Microsoft Security Update Conflicts with Antivirus Software

Microsoft Security Update Conflicts with Antivirus Software

Microsoft January 2018 security updates conflict with certain antivirus software. The problem happens when an incompatible antivirus program makes unsupported calls into Windows kernel memory. The unsupported call can cause a “stop error” commonly known as the infamous “blue screen of death.” This device wont boot after the security patch is applies.

As a result of the incompatibility, updates won’t push to certain devices with incompatible antivirus software. In other words, your machine won’t receive any future security patches if Microsoft things your software is not compatible!

The security update was rolled out on 3 January 2018.

Software manufacturers must indicate that their antivirus program is compatible by editing a registry key. The settings are listed below.

Which Antivirus Software is Incompatible?

Software from Avast, Avira, EMSI, ESET, F-Secure, Kaspersky, Malwarebytes, Symantec, CrowdStrike, Endgame, McAfee, SentinalOne, and Trend Micro are compatible with the patch. The list of antivirus apps is numerous. Security researcher Kevin Beaumont out together a list of antivirus products that are both compatible with Microsoft’s CPU update and have the required Windows registry key set. Once the registry key is set, then MS security updates will resume.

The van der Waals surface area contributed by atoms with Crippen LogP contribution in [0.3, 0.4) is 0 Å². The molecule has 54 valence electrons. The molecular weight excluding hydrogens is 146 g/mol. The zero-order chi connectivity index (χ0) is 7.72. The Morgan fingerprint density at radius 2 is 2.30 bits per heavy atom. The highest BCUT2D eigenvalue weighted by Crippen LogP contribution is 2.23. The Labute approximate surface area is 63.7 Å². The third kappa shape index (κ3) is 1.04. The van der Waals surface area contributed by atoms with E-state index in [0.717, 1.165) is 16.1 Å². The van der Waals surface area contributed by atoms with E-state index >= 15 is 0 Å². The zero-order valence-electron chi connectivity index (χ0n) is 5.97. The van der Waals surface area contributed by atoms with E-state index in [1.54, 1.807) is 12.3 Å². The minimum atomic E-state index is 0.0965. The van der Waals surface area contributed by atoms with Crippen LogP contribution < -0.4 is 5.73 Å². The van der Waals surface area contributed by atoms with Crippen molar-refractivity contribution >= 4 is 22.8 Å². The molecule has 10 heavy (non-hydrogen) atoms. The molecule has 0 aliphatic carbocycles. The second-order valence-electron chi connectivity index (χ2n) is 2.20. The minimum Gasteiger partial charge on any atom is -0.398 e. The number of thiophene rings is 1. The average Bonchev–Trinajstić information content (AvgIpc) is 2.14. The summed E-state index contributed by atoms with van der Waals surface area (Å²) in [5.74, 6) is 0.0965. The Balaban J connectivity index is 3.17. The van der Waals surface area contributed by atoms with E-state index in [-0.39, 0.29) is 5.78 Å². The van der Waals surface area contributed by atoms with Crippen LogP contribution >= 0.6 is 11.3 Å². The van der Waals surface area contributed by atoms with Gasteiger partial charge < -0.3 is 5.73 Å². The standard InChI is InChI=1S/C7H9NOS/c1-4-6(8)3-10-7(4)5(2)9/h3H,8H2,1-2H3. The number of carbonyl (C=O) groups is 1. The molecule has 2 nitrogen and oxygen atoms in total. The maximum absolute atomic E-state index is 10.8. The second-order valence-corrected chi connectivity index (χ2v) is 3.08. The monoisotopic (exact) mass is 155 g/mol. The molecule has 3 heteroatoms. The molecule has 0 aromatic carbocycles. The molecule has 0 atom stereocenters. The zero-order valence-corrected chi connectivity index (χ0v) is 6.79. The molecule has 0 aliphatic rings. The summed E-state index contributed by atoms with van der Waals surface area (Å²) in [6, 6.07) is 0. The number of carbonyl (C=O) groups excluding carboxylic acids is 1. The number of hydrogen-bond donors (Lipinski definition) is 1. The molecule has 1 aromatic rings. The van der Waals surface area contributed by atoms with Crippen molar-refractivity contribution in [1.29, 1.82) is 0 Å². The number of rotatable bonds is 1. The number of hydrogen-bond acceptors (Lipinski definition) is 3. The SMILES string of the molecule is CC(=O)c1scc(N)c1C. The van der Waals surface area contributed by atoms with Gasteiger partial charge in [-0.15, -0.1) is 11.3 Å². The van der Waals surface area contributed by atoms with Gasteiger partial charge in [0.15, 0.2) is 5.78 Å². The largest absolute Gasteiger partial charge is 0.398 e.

Windows Defender Antivirus, System Center Endpoint Protection, and Microsoft Security Essentials are all compatible.

According to the Microsoft support website, the correct registry to set is:

Note: Customers will not receive the January 2018 Windows security updates (or any subsequent Windows security updates) and will not be protected from security vulnerabilities unless and until their antivirus software vendor sets the following registry key:

Key=”HKEY_LOCAL_MACHINE” Subkey=”SOFTWARE\Microsoft\Windows\CurrentVersion\QualityCompat” Value=”cadca5fe-87d3-4b96-b7fb-a231484277cc” Type=”REG_DWORD”

Consumers can also set the registry themselves if they have the knowledge to do so. OF course, an error here can cause a device not to run properly.

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Michelle writes about cyber security, data privacy focusing on social media privacy as well as how to protect your IoT devices. She She has worked in internet technology for over 20 years and owns METRONY, LLC. Michelle earned a B.S. in Engineering from Rensselaer Polytechnic Institute. Michelle published a guide to Cyber Security for Business Travelers